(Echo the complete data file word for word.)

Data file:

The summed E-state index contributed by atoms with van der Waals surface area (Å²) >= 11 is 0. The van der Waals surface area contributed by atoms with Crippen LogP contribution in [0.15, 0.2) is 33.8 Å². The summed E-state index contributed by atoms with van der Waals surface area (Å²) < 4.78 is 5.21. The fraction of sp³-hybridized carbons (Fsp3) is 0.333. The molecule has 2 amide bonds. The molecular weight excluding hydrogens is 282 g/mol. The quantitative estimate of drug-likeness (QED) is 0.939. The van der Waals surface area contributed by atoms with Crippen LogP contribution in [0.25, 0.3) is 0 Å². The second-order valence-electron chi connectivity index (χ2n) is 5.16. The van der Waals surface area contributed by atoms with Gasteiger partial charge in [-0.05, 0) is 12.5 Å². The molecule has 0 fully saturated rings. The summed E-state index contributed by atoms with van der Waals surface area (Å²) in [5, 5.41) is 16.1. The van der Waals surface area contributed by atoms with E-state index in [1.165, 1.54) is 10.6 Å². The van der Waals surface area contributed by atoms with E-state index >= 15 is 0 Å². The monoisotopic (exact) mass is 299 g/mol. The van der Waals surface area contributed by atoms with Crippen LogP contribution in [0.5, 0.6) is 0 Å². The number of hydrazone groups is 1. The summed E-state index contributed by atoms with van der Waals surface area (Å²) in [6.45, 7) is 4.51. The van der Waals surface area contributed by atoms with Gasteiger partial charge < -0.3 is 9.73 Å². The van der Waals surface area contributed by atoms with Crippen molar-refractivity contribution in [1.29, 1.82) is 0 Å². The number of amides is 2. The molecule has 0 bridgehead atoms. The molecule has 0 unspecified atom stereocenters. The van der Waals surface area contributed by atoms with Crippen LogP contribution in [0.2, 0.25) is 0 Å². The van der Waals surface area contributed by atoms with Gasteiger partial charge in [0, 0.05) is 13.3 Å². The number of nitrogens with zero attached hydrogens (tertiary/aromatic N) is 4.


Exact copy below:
The summed E-state index contributed by atoms with van der Waals surface area (Å²) >= 11 is 0. The van der Waals surface area contributed by atoms with Crippen LogP contribution in [0.15, 0.2) is 33.8 Å². The summed E-state index contributed by atoms with van der Waals surface area (Å²) < 4.78 is 5.21. The fraction of sp³-hybridized carbons (Fsp3) is 0.333. The molecule has 2 amide bonds. The molecular weight excluding hydrogens is 282 g/mol. The quantitative estimate of drug-likeness (QED) is 0.939. The van der Waals surface area contributed by atoms with Crippen LogP contribution in [0.25, 0.3) is 0 Å². The second-order valence-electron chi connectivity index (χ2n) is 5.16. The van der Waals surface area contributed by atoms with Gasteiger partial charge in [-0.05, 0) is 12.5 Å². The molecule has 0 fully saturated rings. The summed E-state index contributed by atoms with van der Waals surface area (Å²) in [5, 5.41) is 16.1. The van der Waals surface area contributed by atoms with E-state index in [1.165, 1.54) is 10.6 Å². The van der Waals surface area contributed by atoms with E-state index >= 15 is 0 Å². The monoisotopic (exact) mass is 299 g/mol. The van der Waals surface area contributed by atoms with Crippen LogP contribution in [0.5, 0.6) is 0 Å². The number of hydrazone groups is 1. The summed E-state index contributed by atoms with van der Waals surface area (Å²) in [6.45, 7) is 4.51. The van der Waals surface area contributed by atoms with Gasteiger partial charge < -0.3 is 9.73 Å². The van der Waals surface area contributed by atoms with Crippen molar-refractivity contribution in [1.29, 1.82) is 0 Å². The number of amides is 2. The molecule has 0 bridgehead atoms. The molecule has 0 unspecified atom stereocenters. The van der Waals surface area contributed by atoms with Crippen LogP contribution in [0.2, 0.25) is 0 Å². The van der Waals surface area contributed by atoms with Gasteiger partial charge in [0, 0.05) is 13.3 Å². The number of nitrogens with zero attached hydrogens (tertiary/aromatic N) is 4.